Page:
Sunday, 8 December 2013

Stained glass biscuits

This Advent's surprise is based on ornaments we crafted with the kids I volunteer with couple of weeks ago before Hanukkah. We cut these ornamental stars out of black paper and filled the cutouts with colourful silk paper. They look beautiful and create this exotic, bazaar-like mood.  

But once yours truly gets those scissors in her hands the engineer within comes alive, resulting in projects that the motor skills of a first-grader simply aren't cut out for. And all the while the foodblogger part of me is trying to think of a way to turn them into something edible. 

And so the idea for these was born. You decide how technical you want them to be. Sure they seem a bit... OCD, but they're pretty too, right? And if your nearest and dearest aren't worth the effort then who is? The biscuits themselves are made of regular sweet shortcrust pastry that I jazzed up a bit using vanilla extract and lemon zest. Keeping with the season's spirits you could also make these with ginger bread dough.

Following the example of the doyenne of British baking Mary Berry's (who else!), I made the coloured sections using boiled sweets. According to my sister you could also use gummi bears. They need to be the soft variety though as regular wine gums don't melt properly.

Bash the sweets finely using a rolling pin and fill the cutouts thoroughly with the crumble. After you remove the biscuits from the oven, shake the tray a bit in order to break the air bubbles allowing the mixture to settle down for that lovely stained glass-look finish. You could also use the tip of a sharp knife to smooth the bubbling mixture. If you are using gummi bears, bake the biscuits for a couple of minutes before adding the gummi bears - this way they don't boil over. Which ever type of sweet you use, make sure to let the biscuits cool before removing form the tray - this way the mixture cools and won't separate from the frame. If you want to use these as a Christmas tree decoration, make a hole for the string into them before baking.

The inspiration for my biscuits came from Middle Eastern ornamentalism, but you could use any shape you want. The easiest way would be to cut round discs and then using a small cutter of your choice to cut off the centre.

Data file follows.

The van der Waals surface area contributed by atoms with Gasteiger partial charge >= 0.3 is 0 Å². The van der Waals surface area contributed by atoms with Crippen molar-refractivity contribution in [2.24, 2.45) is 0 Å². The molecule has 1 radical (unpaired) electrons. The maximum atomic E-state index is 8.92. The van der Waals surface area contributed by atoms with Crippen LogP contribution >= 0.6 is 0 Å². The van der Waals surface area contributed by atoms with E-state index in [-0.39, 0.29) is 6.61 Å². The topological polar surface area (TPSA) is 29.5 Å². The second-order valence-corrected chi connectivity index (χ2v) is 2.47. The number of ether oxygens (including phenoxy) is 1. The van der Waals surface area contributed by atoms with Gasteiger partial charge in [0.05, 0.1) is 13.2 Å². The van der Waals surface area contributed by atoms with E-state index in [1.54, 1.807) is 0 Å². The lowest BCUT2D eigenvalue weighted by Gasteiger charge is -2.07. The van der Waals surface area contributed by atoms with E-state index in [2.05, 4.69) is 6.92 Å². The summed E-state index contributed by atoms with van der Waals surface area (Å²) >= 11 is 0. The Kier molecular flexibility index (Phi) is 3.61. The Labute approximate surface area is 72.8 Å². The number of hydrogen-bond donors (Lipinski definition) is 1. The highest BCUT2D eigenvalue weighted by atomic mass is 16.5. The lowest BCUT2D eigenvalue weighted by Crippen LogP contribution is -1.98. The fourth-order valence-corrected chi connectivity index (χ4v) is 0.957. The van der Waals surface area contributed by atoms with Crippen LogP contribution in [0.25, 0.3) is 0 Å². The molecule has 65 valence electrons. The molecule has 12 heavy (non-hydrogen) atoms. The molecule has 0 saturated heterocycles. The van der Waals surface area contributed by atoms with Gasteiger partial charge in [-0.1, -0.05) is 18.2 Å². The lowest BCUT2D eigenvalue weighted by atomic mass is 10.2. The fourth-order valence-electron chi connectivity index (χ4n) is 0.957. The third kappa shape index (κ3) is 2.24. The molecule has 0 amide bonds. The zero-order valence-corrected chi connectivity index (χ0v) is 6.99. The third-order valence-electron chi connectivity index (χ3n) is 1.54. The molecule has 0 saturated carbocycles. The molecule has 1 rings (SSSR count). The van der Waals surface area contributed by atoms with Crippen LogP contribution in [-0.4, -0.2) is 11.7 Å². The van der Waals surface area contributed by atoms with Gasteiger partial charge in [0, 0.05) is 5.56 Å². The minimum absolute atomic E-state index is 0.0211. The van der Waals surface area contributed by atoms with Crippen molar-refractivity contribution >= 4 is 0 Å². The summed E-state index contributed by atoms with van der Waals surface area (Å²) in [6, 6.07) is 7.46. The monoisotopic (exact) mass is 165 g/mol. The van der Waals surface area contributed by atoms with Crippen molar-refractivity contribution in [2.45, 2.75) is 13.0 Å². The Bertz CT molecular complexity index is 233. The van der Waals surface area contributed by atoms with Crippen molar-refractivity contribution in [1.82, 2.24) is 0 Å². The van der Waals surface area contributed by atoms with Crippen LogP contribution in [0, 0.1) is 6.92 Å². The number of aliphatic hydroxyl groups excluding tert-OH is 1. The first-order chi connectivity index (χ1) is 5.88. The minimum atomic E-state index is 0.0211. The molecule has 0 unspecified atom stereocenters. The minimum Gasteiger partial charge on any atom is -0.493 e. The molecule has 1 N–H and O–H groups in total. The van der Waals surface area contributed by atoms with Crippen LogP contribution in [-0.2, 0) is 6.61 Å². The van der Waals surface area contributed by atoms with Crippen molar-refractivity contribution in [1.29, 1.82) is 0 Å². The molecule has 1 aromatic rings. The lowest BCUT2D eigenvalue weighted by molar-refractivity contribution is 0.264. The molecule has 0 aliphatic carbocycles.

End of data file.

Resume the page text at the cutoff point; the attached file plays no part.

Depending on the size and the designs, this recipe makes 20-25 biscuits

175 g butter or margarine
1 1/4 dl (100 g) caster sugar
1/2 tsp vanilla extract
the zest of 1/2 lemon 
3,5 dl ( 225 g) all purpose flour

about 20-25 boiled sweets 

Bring the butter to room temperature. When its's soft enough, combine with sugar. Then add vanilla and lemon zest. Finally add flour and work into a smooth, soft dough. Wrap in cling film and let rest in the cold for half an hour and in the meanwhile prepare the sweets for the filling.

Roll on a floured work surface to a sheet of about 1/2 cm thick and cut shapes of your choice. Then use a smaller similar shape to remove the centre. Fill with crushed sweets.

Bake at 175 until the biscuits star getting a bit colour around the edges - about 10 minutes. After removing from the oven shake the tray a little to get rid of the air bubbles and let cool before serving.

These little gems are our entry to My Little Italian Kitchen's party food challenge - do check out the other entries as well!

Let's Party!





  1. This is the fabulous recipe. I like how you have made these biscuits, they look so pretty and very detailed. I'd love if you entered them in my Party Food contest:
    over at They would look fab!

    1. Thank you Alida :-) The link has been submitted and your contest linked to the post as well!

  2. Thank you so much for entering them! They are stunning! X

  3. Hey Mate, it is very well written article, thank you for the valuable and useful information. Keep up the good work! FYI, please check these depression, stress and anxiety related articles:

    Depression Cure

    What Causes Depression And Anxiety

    Cure My Depression

    Deep Depression Quotes

    Great Depression

    interesting Depression Facts

    Depression in Hindi

    You can also contact me at for link exchange, article exchange or for advertisement.



  4. Indians are generally popular for making shaped gold dots. Indians use them in a large portion of their local ensembles and adornments; gold is esteemed in India. VWiley